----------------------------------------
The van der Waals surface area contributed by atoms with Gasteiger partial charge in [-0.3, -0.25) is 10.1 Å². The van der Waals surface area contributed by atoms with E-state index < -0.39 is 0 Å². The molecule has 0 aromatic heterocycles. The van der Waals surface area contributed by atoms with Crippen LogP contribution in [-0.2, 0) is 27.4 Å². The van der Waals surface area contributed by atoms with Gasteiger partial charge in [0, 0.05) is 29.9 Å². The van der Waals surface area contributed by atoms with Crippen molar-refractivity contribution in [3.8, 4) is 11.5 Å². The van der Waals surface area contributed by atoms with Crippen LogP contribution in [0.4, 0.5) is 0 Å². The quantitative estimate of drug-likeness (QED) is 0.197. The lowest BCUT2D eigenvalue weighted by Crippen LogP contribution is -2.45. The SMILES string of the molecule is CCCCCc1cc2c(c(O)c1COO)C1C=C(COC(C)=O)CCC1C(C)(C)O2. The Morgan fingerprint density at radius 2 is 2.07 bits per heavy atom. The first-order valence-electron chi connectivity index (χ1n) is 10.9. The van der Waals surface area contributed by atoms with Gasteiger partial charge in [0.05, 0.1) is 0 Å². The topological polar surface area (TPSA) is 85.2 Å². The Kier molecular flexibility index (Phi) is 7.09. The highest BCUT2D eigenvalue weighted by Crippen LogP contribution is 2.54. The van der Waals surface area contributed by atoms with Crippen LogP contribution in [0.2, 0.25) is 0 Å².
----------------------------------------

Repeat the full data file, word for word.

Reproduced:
The van der Waals surface area contributed by atoms with Gasteiger partial charge in [-0.3, -0.25) is 10.1 Å². The van der Waals surface area contributed by atoms with E-state index < -0.39 is 0 Å². The molecule has 0 aromatic heterocycles. The van der Waals surface area contributed by atoms with Crippen LogP contribution in [-0.2, 0) is 27.4 Å². The van der Waals surface area contributed by atoms with Gasteiger partial charge in [0, 0.05) is 29.9 Å². The van der Waals surface area contributed by atoms with Crippen molar-refractivity contribution in [3.8, 4) is 11.5 Å². The van der Waals surface area contributed by atoms with Crippen LogP contribution in [0.4, 0.5) is 0 Å². The quantitative estimate of drug-likeness (QED) is 0.197. The lowest BCUT2D eigenvalue weighted by Crippen LogP contribution is -2.45. The SMILES string of the molecule is CCCCCc1cc2c(c(O)c1COO)C1C=C(COC(C)=O)CCC1C(C)(C)O2. The Morgan fingerprint density at radius 2 is 2.07 bits per heavy atom. The first-order valence-electron chi connectivity index (χ1n) is 10.9. The van der Waals surface area contributed by atoms with Gasteiger partial charge in [0.05, 0.1) is 0 Å². The topological polar surface area (TPSA) is 85.2 Å². The Kier molecular flexibility index (Phi) is 7.09. The highest BCUT2D eigenvalue weighted by Crippen LogP contribution is 2.54. The van der Waals surface area contributed by atoms with Crippen LogP contribution in [0.2, 0.25) is 0 Å².